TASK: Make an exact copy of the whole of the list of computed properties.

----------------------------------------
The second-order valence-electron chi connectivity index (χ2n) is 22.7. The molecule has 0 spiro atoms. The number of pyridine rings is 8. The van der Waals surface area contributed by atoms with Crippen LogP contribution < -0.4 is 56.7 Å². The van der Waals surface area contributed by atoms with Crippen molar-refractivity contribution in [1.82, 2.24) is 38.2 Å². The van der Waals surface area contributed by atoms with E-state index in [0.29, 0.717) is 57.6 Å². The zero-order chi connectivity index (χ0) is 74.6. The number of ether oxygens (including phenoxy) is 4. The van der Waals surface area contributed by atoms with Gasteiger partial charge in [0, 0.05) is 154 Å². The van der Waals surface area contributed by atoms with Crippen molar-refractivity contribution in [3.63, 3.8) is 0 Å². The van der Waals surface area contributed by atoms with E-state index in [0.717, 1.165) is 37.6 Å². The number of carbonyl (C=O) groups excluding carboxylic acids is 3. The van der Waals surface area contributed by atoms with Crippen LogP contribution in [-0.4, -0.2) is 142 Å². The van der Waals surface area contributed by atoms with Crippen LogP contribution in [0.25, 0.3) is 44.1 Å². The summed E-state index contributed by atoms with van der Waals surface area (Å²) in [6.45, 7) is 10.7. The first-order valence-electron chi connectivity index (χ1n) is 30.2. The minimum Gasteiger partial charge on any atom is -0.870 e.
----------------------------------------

The second-order valence-electron chi connectivity index (χ2n) is 22.7. The molecule has 0 spiro atoms. The number of pyridine rings is 8. The van der Waals surface area contributed by atoms with Crippen LogP contribution < -0.4 is 56.7 Å². The van der Waals surface area contributed by atoms with Crippen molar-refractivity contribution in [1.82, 2.24) is 38.2 Å². The van der Waals surface area contributed by atoms with E-state index in [0.29, 0.717) is 57.6 Å². The zero-order chi connectivity index (χ0) is 74.6. The number of ether oxygens (including phenoxy) is 4. The van der Waals surface area contributed by atoms with Gasteiger partial charge in [0, 0.05) is 154 Å². The van der Waals surface area contributed by atoms with Crippen molar-refractivity contribution in [3.63, 3.8) is 0 Å². The van der Waals surface area contributed by atoms with E-state index in [0.717, 1.165) is 37.6 Å². The number of carbonyl (C=O) groups excluding carboxylic acids is 3. The van der Waals surface area contributed by atoms with Crippen LogP contribution in [-0.4, -0.2) is 142 Å². The van der Waals surface area contributed by atoms with Crippen LogP contribution in [0.25, 0.3) is 44.1 Å². The summed E-state index contributed by atoms with van der Waals surface area (Å²) in [6.45, 7) is 10.7. The first-order valence-electron chi connectivity index (χ1n) is 30.2. The minimum Gasteiger partial charge on any atom is -0.870 e.